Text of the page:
The noun phrase a while can and often does follow a preposition, such as for or in: “He said he would be home in a while.” The adverb awhile cannot follow a preposition, a rule that makes sense if you revisit the definition of the term and drop it into a sentence such as the one above: “He said he would be home in for a short time or period.” However, if we omit the preposition and rewrite it as “He said he would be home awhile,” the sentence works with a slightly altered meaning.

    The base word in both of these expressions, while, is perhaps most commonly used as a conjunction, meaning “during,” “although,” or “throughout the time that,” as in “She ate the cookie dough while he greased the baking sheet.” These senses are separate from the noun and adverbial senses discussed above. While can also be used as a verb meaning “to cause (time) to pass, especially in some easy or pleasant manner,” as in “She whiled away the hours ruminating on the differences between awhile and a while.”

  16. Mike -  November 24, 2015 - 9:23 am

    That cookie dough example made me chuckle.

    • Ryan -  December 1, 2015 - 2:53 pm

      It was not that funny

    • Dan -  January 26, 2016 - 10:34 am

      The assignment of the gender in the example made it oddly sexual. It gave cookie dough and cookie sheet a nuanced meaning.

  17. Carmen -  November 22, 2015 - 2:27 pm


  18. toughghost101 -  November 12, 2015 - 8:00 am

    XD 030 030 030

  19. KIMM!!! -  October 28, 2015 - 1:33 pm


    • KIMM!!! -  October 28, 2015 - 1:34 pm

      WHO ELSE IS WITH ME???? :P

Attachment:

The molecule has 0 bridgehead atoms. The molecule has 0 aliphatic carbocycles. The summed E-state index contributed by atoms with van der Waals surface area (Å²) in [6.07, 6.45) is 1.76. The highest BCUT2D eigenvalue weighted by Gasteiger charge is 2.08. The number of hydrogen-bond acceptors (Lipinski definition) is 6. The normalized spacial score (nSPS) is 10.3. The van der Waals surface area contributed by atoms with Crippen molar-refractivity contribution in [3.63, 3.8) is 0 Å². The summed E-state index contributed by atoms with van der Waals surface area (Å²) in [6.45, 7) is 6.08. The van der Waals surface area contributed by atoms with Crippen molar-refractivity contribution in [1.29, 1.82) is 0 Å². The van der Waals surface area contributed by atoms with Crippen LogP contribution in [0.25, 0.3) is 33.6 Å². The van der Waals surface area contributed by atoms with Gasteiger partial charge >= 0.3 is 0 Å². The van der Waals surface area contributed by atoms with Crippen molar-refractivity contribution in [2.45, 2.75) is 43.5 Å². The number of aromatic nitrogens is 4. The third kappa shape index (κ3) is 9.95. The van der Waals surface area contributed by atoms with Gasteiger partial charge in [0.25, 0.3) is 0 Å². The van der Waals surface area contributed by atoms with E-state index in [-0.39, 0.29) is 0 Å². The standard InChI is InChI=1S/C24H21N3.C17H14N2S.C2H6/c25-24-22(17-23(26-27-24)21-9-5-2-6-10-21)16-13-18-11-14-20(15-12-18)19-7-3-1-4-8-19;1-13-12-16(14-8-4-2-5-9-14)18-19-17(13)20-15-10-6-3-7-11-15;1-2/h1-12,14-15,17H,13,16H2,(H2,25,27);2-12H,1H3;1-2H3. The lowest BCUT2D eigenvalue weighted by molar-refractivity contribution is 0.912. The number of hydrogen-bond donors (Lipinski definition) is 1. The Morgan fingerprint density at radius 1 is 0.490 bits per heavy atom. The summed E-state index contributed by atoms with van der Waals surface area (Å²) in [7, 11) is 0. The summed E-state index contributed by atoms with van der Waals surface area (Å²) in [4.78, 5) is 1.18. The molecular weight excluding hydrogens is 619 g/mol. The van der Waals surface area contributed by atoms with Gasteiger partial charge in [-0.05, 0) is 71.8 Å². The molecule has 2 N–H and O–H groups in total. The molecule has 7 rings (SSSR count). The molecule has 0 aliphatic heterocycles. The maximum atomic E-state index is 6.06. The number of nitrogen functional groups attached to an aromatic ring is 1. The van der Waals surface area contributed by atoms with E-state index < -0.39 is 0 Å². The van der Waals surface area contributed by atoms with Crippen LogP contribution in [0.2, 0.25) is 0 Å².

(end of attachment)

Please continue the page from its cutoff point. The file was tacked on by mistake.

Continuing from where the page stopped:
• Boo -  November 9, 2015 - 10:59 am

        i like words too. Here’s a fun one I heard for the first time a few days ago…verklmpt; adj. completely overcome with emotion

        It’s my new favourite word. It sounds nice and it’s fun to say..and often I feel verklempt so now I have a word for it.
        Happy days.

        • Karen Higgins -  November 12, 2015 - 11:37 am

          Verklempt (probavly German) where as forklemt is Danish, both mean the same, apprehensive, depressed, worried etc. Forklemt cover the meaning of all three words. The English vocabulary is enormous compared to Danish or German.

          • Carl -  December 1, 2015 - 4:35 am

            The German word you are looking for is “verklemmt”, which means ‘uptight’, I will not argue whether Germans can be described by that, but it just does not mean any of the things you are stating here

          • Jay Arnott -  December 26, 2015 - 10:20 pm

            It was also made popular in the 90′s by Mike Myers on Saturday Night Live, was a great sketch.

          • writer? -  March 8, 2016 - 2:07 pm

            Verklempt is a Yiddish word meaning overwhelmed with emotion

        • verklempt is Yiddish -  March 8, 2016 - 1:46 pm

          verklempt is Yiddish

          • Mich -  September 30, 2016 - 8:21 pm

            ver….seriously? And!!!!!!……dare I say, klempt???!!!!,……ist Yiddish???!!!! Neikt hast thou heard mit thine own augen, Deutschen??? OMGottsisch!!